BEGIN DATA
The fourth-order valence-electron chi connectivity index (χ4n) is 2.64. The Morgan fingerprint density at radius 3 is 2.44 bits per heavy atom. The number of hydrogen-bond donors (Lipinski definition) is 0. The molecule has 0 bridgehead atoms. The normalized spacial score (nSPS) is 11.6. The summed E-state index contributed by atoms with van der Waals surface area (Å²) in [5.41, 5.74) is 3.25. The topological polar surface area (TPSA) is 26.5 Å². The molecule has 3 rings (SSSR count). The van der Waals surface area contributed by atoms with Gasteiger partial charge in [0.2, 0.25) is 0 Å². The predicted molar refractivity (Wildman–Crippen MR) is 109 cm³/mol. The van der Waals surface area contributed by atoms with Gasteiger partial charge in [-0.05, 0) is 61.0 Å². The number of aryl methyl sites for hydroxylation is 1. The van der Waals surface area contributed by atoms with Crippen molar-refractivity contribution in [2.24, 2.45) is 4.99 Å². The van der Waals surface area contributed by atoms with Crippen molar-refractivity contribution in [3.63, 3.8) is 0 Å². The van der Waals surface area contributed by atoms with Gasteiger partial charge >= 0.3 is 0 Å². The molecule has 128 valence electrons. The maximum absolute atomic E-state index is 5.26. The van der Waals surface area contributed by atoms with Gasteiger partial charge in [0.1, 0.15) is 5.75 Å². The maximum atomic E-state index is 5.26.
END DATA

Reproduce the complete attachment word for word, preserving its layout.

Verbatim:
The fourth-order valence-electron chi connectivity index (χ4n) is 2.64. The Morgan fingerprint density at radius 3 is 2.44 bits per heavy atom. The number of hydrogen-bond donors (Lipinski definition) is 0. The molecule has 0 bridgehead atoms. The normalized spacial score (nSPS) is 11.6. The summed E-state index contributed by atoms with van der Waals surface area (Å²) in [5.41, 5.74) is 3.25. The topological polar surface area (TPSA) is 26.5 Å². The molecule has 3 rings (SSSR count). The van der Waals surface area contributed by atoms with Gasteiger partial charge in [0.2, 0.25) is 0 Å². The predicted molar refractivity (Wildman–Crippen MR) is 109 cm³/mol. The van der Waals surface area contributed by atoms with Gasteiger partial charge in [-0.05, 0) is 61.0 Å². The number of aryl methyl sites for hydroxylation is 1. The van der Waals surface area contributed by atoms with Crippen molar-refractivity contribution in [2.24, 2.45) is 4.99 Å². The van der Waals surface area contributed by atoms with Crippen molar-refractivity contribution in [3.63, 3.8) is 0 Å². The van der Waals surface area contributed by atoms with Gasteiger partial charge >= 0.3 is 0 Å². The molecule has 128 valence electrons. The maximum absolute atomic E-state index is 5.26. The van der Waals surface area contributed by atoms with Gasteiger partial charge in [0.1, 0.15) is 5.75 Å². The maximum atomic E-state index is 5.26.